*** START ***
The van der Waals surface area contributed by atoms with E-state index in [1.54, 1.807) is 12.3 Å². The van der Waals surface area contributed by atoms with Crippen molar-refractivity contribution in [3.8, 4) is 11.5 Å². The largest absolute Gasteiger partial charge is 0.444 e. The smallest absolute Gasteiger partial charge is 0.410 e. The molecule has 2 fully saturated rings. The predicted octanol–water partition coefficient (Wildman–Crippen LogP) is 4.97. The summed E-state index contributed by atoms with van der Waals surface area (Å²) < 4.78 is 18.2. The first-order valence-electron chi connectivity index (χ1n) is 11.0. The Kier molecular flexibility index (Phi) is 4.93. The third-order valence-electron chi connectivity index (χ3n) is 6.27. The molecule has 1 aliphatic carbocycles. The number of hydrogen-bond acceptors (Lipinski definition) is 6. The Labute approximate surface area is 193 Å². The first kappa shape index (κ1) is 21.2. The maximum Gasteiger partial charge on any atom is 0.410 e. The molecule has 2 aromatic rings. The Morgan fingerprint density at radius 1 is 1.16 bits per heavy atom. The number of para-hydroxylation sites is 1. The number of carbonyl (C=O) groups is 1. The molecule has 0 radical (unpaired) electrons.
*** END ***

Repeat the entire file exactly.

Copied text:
The van der Waals surface area contributed by atoms with E-state index in [1.54, 1.807) is 12.3 Å². The van der Waals surface area contributed by atoms with Crippen molar-refractivity contribution in [3.8, 4) is 11.5 Å². The largest absolute Gasteiger partial charge is 0.444 e. The smallest absolute Gasteiger partial charge is 0.410 e. The molecule has 2 fully saturated rings. The predicted octanol–water partition coefficient (Wildman–Crippen LogP) is 4.97. The summed E-state index contributed by atoms with van der Waals surface area (Å²) < 4.78 is 18.2. The first-order valence-electron chi connectivity index (χ1n) is 11.0. The Kier molecular flexibility index (Phi) is 4.93. The third-order valence-electron chi connectivity index (χ3n) is 6.27. The molecule has 1 aliphatic carbocycles. The number of hydrogen-bond acceptors (Lipinski definition) is 6. The Labute approximate surface area is 193 Å². The first kappa shape index (κ1) is 21.2. The maximum Gasteiger partial charge on any atom is 0.410 e. The molecule has 2 aromatic rings. The Morgan fingerprint density at radius 1 is 1.16 bits per heavy atom. The number of para-hydroxylation sites is 1. The number of carbonyl (C=O) groups is 1. The molecule has 0 radical (unpaired) electrons.